In his classic ethnographic study, Alfred Kroeber identified these five nations from south to north: Nanwacinaha'ana, Nawathi'neha or Nanwuine'nan / Noowo3iineheeno'. Their now-extinct language dialect – Nawathinehena – was the most divergent from the other Arapaho tribes. Hánahawuuena, Hananaxawuune'nan or Aanû'nhawa, occupying territory adjacent to, but further north of the Nanwacinaha'ana, spoke the now extinct Ha'anahawunena dialect. Hinono'eino or Hinanae'inan spoke the Arapaho language. Beesowuunenno', Baasanwuune'nan or Bäsawunena resided further north of the Hinono'eino, their war parties used temporary brush shelters similar to the dome-shaped shade or Sweat lodge of the Great Lakes Algonquian peoples. They are said to have migrated from their former territory near the Lakes more than the other Arapaho tribes, they spoke the now extinct Besawunena dialect. Haa'ninin, A'aninin or A'ani, the northernmost tribal group. In Blackfoot they were called Atsina. After they separated, the other Arapaho peoples, who considered them inferior, called them Hitúnĕna or Hittiuenina.
They speak the nearly extinct Gros Ventre language dialect, there is evidence that the southern Haa'ninin tribal group, the Staetan band, together with bands of the political division of the Northern Arapaho, spoke the Besawunena dialect. Before their historic geo-political ethnogensis, each tribal-nation had a principal headman; the exact date of the ethnic fusion or fission of each social division is not known. The elders say that the Hinono'eino and Beesowuunenno' fought over the tribal symbols – the sacred pipe and lance. Both sacred objects traditionally were kept by the Beesowuunenno'; the different tribal-nations lived together and the Beesowuunenno' have dispersed for at least 150 years among the distinct Arapaho tribal groups. By the late eighteenth century, the four divisions south of the Haa'ninin or Gros Ventre consolidated into the Arapaho. Only the Arapaho and Gros Ventre identified as separate tribal-nations. While living on the Great Plains, the Hinono'eino divided into two geo-political social divisions: Northern Arapaho or Nank'haanseine'nan, Nookhose'iinenno.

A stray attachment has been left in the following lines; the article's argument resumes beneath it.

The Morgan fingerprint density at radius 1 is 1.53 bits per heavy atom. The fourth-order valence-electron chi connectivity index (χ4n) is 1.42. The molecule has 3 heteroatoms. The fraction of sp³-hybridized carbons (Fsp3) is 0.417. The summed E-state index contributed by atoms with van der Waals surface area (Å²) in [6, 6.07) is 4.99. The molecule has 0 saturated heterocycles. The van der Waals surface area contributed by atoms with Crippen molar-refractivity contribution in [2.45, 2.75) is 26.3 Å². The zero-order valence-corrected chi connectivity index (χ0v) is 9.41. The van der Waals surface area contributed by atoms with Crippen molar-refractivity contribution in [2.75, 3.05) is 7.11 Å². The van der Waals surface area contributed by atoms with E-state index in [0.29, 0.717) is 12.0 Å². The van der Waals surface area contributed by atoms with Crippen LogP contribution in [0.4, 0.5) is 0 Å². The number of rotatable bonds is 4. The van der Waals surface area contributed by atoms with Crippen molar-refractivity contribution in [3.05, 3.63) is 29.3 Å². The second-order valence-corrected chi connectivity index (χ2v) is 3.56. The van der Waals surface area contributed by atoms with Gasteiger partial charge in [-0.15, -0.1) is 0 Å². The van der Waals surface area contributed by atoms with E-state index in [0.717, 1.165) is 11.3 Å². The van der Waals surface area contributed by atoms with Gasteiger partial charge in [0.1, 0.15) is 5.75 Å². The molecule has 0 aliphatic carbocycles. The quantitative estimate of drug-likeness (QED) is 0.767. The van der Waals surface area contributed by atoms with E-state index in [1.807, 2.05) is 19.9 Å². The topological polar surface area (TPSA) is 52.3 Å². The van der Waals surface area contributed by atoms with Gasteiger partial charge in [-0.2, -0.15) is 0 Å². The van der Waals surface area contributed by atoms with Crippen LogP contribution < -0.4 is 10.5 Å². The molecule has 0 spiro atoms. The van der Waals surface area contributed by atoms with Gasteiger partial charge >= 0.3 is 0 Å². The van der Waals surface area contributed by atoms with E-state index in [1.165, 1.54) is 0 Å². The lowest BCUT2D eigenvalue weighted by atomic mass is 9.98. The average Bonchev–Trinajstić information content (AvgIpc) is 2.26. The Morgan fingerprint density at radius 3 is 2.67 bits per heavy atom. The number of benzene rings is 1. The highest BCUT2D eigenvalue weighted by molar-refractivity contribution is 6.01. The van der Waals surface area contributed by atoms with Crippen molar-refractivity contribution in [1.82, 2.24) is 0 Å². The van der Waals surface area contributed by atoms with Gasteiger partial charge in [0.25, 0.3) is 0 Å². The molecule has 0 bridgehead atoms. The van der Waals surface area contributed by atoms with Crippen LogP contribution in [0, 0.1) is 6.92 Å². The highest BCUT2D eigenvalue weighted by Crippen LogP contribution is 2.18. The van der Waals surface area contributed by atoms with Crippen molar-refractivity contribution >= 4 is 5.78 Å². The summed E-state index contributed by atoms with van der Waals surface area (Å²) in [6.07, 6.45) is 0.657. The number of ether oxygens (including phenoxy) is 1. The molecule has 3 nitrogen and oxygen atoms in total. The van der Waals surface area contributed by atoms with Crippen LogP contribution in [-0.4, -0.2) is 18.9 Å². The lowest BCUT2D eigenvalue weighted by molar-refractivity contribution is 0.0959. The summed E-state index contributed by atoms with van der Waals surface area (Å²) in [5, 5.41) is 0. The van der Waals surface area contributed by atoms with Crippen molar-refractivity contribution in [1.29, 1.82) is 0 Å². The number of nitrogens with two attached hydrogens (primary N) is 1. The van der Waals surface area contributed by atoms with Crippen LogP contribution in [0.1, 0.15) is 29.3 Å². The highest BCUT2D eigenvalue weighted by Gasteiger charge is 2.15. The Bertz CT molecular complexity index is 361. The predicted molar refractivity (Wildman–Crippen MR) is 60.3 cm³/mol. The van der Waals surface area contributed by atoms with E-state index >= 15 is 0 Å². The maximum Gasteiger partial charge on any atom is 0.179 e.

Stephen Harriman Long
Stephen Harriman Long was a U. S. army explorer, topographical engineer, railway engineer. As an inventor, he is noted for his developments in the design of steam locomotives, he was one of the most prolific explorers of the early 1800s, although his career as an explorer was short-lived. He covered over 26,000 miles in five expeditions, including a scientific expedition in the Great Plains area, which he famously confirmed as a "Great Desert". Long was born in the son of Moses and Lucy Long, he received an A. B. from Dartmouth College in 1809 and an A. M. from Dartmouth in 1812. In 1814, he was commissioned a lieutenant of engineers in the U. S. Army Corps of Engineers. Upon the reorganization of the Army in 1816, he was appointed a Major on 16 April and assigned to the Southern Division under Maj. Gen. Andrew Jackson as a topographical engineer. In 1817, Major Long headed a military excursion up the Mississippi River to the Falls of St. Anthony near the confluence with the Minnesota River; as a result of his recommendations, the Army established Fort Snelling to guard against Indian incursions against settlers in the Upper Mississippi Valley.